Because it should not be omitted: I am an expert witness for Siegal's attorneys on the topic of Internet databases.

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Burt Siegal / July 17, 2009 5:50 PM

Thank you for your participation in stopping this perversion of the law. Your comments were elegant. Although, you probably know it, your readers might profit from knowing that I have a BSME from the University of Illinois.

Mark Denzler / July 17, 2009 7:50 PM

The case against Burt Siegal and his company is a tragedy and sends a chilling message to many manufacturing companies and thousands of engineering graduates. Burt is an engineer by education and training with impeccable credentials. He received an Outstanding Alumni Award from the University of Illinois' engineering department in 2005 which is a highly esteemed program. The Illinois Manufacturers' Association is supportive of Burt's cause and has been actively working in conjunction to stop this miscarriage of justice.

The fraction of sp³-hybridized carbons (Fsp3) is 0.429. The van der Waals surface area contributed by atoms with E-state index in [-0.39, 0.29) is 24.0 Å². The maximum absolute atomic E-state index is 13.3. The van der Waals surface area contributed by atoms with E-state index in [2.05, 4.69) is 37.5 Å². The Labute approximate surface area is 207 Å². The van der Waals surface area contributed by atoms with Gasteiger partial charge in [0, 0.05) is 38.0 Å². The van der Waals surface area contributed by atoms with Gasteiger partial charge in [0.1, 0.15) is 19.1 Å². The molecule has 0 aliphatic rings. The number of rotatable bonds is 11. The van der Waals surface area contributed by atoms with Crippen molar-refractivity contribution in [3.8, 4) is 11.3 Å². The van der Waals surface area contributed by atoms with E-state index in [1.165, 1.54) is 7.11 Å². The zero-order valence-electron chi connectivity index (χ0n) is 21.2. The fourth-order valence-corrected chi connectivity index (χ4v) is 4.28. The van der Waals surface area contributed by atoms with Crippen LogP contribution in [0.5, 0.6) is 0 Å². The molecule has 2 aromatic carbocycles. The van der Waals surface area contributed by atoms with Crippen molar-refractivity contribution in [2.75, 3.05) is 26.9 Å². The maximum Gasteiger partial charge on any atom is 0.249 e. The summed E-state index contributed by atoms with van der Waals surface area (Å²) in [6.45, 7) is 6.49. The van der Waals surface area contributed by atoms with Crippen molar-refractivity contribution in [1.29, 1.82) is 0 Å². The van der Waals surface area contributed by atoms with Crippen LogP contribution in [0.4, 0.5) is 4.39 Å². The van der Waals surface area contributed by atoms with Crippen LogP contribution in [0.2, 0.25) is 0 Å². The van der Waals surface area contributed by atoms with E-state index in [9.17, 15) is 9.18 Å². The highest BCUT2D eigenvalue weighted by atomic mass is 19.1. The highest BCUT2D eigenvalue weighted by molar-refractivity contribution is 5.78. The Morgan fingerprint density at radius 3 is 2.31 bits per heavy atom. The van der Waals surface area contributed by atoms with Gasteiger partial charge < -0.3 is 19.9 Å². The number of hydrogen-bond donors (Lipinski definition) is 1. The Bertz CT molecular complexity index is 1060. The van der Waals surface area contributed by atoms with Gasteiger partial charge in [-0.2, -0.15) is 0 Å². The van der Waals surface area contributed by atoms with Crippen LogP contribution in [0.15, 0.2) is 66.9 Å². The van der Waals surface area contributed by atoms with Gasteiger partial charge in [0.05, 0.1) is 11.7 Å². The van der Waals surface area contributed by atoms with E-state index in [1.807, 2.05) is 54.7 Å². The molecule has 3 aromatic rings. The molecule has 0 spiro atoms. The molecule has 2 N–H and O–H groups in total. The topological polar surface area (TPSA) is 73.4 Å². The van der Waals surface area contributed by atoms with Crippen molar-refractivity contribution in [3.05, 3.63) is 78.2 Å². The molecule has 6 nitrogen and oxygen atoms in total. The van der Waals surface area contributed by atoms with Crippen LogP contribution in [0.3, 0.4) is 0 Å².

Brian McGuire / July 20, 2009 7:34 AM

Manufacturing companies should watch this case closely becuase of the ripple affect it might have through the industry. The Tooling and Manufacturing Association is proud to count Burt as a member and happy to be lending support to his cause.

H. Barnett / January 23, 2010 11:39 PM